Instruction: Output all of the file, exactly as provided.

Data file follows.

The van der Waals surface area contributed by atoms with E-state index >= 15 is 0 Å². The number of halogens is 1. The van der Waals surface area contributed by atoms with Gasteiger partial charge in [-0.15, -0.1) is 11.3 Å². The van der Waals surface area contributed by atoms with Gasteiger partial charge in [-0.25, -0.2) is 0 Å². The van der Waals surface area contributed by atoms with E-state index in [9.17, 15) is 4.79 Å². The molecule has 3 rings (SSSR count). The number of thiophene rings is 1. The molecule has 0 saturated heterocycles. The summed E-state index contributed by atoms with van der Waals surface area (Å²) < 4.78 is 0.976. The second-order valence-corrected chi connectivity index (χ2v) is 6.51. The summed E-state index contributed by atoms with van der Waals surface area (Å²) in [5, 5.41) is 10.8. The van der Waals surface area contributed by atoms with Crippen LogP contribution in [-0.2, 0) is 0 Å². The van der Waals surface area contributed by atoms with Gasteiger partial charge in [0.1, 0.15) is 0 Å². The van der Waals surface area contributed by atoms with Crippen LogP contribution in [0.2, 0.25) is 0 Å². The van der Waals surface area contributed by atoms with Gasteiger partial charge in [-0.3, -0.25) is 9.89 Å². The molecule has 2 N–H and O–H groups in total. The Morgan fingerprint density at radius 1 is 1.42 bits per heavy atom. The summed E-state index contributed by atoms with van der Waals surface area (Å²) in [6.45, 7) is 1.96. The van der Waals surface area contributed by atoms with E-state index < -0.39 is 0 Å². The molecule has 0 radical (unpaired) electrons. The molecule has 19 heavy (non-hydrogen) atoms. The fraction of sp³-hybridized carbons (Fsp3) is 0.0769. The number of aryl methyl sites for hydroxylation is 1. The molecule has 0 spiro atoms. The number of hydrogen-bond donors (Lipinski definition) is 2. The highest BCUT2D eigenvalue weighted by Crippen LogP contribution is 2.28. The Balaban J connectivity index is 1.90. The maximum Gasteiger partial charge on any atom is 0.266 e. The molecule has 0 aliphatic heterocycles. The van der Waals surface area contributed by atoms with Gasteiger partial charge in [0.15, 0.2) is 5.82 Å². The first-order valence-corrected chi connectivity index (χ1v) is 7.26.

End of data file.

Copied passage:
The van der Waals surface area contributed by atoms with E-state index >= 15 is 0 Å². The number of halogens is 1. The van der Waals surface area contributed by atoms with Gasteiger partial charge in [-0.15, -0.1) is 11.3 Å². The van der Waals surface area contributed by atoms with Gasteiger partial charge in [-0.25, -0.2) is 0 Å². The van der Waals surface area contributed by atoms with E-state index in [9.17, 15) is 4.79 Å². The molecule has 3 rings (SSSR count). The number of thiophene rings is 1. The molecule has 0 saturated heterocycles. The summed E-state index contributed by atoms with van der Waals surface area (Å²) < 4.78 is 0.976. The second-order valence-corrected chi connectivity index (χ2v) is 6.51. The summed E-state index contributed by atoms with van der Waals surface area (Å²) in [5, 5.41) is 10.8. The van der Waals surface area contributed by atoms with Crippen LogP contribution in [-0.2, 0) is 0 Å². The van der Waals surface area contributed by atoms with Gasteiger partial charge in [0.1, 0.15) is 0 Å². The van der Waals surface area contributed by atoms with Crippen LogP contribution in [0.2, 0.25) is 0 Å². The van der Waals surface area contributed by atoms with Gasteiger partial charge in [-0.3, -0.25) is 9.89 Å². The molecule has 2 N–H and O–H groups in total. The Morgan fingerprint density at radius 1 is 1.42 bits per heavy atom. The summed E-state index contributed by atoms with van der Waals surface area (Å²) in [6.45, 7) is 1.96. The van der Waals surface area contributed by atoms with E-state index < -0.39 is 0 Å². The molecule has 0 radical (unpaired) electrons. The molecule has 19 heavy (non-hydrogen) atoms. The fraction of sp³-hybridized carbons (Fsp3) is 0.0769. The number of aryl methyl sites for hydroxylation is 1. The molecule has 0 spiro atoms. The number of hydrogen-bond donors (Lipinski definition) is 2. The highest BCUT2D eigenvalue weighted by Crippen LogP contribution is 2.28. The Balaban J connectivity index is 1.90. The maximum Gasteiger partial charge on any atom is 0.266 e. The molecule has 0 aliphatic heterocycles. The van der Waals surface area contributed by atoms with Gasteiger partial charge in [0.15, 0.2) is 5.82 Å². The first-order valence-corrected chi connectivity index (χ1v) is 7.26.